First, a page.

And Then We Ate

By , January 7, 2013 1:19 pm

Today is the first day back to school after the Christmas holidays. The holidays were the first time in, um, ever (maybe) that we all got to hang out at home with nothing pressing to do. (Of course, by “we all” I mean both myself and Ed. God knows that hanging out at home with the kids has been my freaking raison d’etre for the past 6 3/4 years but who’s counting. It is a joy and an honour and apples of my eye and so on.)

So clearly I had time to pre-write blog posts into March and pitch a million different freelance ideas and update my resume and organize the office and the mud room and the pantry and my bedroom closet. “There’s a week between Christmas and New Year’s,” I said over and over and over again. “I’ll take care of [insert important task I've been putting off for weeks] then.” Clearly.

Except that our marathon of Christmas festivities includes the 26th. This left only the Thursday and Friday of the week of Christmas which we spent in recuperation mode, trying to find the floor in the the sea of wrappers and bows and packaging and toys and holy hell, do not open that Lego set right here, right now, for the love of god. It also meant chugging back egg nog and cramming shortbread into my face while the going was still good. (I am currently snacking on dry, “sprouted grain” toast, a New Year’s penance for my transgressions.) Then there was the weekend and it’s corresponding social obligations, New Year’s Eve was Monday and Ed was back to work by Wednesday. So that “entire week off with the endless hours of productive fun for me” pipe dream I was selling turned out to be just that, a lie.

And that’s how I wound up doing the week’s worth of grocery shopping at 4:00 pm on a Sunday with a toddler in tow. Did you know that everybody else was also doing their shopping at the exact same time? And in the hipster-parent paradise where I live, at least half of my fellow shoppers also had a baby or toddler with them. Pure chaos.

Irene greeted me at the door, eager to help lug the bags of groceries into the kitchen. “Now we can sort the food! ¬†Colum! Colum! Colum! Colum! Let’s sort the food!”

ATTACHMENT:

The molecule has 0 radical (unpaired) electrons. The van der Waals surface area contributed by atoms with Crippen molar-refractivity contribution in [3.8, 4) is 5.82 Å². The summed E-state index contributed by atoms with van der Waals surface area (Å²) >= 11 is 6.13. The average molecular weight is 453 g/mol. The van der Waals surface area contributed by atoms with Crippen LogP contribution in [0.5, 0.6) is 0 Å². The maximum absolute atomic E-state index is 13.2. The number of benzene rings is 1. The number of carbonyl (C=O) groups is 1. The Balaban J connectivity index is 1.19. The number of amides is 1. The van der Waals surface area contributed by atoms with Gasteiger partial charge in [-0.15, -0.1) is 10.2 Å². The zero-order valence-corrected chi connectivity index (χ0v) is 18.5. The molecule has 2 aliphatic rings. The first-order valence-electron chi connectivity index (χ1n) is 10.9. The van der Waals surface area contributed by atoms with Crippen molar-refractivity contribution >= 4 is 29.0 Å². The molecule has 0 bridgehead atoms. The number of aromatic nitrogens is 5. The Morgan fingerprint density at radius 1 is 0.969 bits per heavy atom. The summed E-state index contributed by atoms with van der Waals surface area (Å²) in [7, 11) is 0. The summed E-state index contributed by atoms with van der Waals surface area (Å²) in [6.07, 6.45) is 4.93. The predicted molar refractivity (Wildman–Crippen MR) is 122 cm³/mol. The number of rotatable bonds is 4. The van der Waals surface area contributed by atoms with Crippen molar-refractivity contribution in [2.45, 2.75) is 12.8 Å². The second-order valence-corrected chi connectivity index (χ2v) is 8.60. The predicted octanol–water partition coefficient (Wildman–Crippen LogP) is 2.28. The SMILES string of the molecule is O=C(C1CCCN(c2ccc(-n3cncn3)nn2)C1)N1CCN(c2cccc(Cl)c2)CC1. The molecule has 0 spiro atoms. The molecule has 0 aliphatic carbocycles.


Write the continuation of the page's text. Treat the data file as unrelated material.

“Pasta!” one of them said, “What food group does this belong in?”

“Bread and cereal.”

“Tortillas?”

“Bread and cereal.”

“Yogurt?”

“Dairy.”

And so on until every last item was categorized. Ohmigod, they are such nerds.

In the meantime, the kitchen was one level short of being declared a toxic waste disaster zone. Because if you accidentally take half a day off from aggressively fighting the indefatigable front of dirty dishes, spoons, sippy cups and pots and pans you come very close to losing the entire bloody war.

So every last iota of concentration and energy I had was focused on unloading/loading the dishwasher, washing/using pots and pans, clearing out/stocking the fridge all at the same time. I was cooking and cleaning, clearing out the fridge and putting away groceries, helping to categorize every last food item that I bought and fending off a hungry and tired toddler at once.

“Mommy, can I help make the salad?” Don’t even get me started.

I dropped dinner on the dining room table an hour late and started to dole it out. “Colum has more salad than me! I want more! More! Whaaaaa!” Of course she only picked at her salad and refused to eat any noodles with sauce (the horror!). Cooking for four year olds is the worst.

Just as I finally started to serve myself, Mary started freaking the hell out. She was flinging food off her highchair, spilling milk and throwing forks and spoons clear across the room. I can ignore that, I thought, and took a bite. That’s when she started with the horror movie soundtrack noises. She was screaming and yelling and shrieking at top volume; it was only a matter of time before the neighbours called the police. So I took her out of the high chair and pointed her toward the toy box in the living room.

No such luck. She insisted on being held on my lap and then started clawing at my shirt, reaching her hand down to cop a feel and then repeatedly banging her face into my chest.

“You are asking to be weaned,” I said.

“I think she’s asking to be fed,” said Colum.

I like him. He ate all his dinner plus seconds.

 

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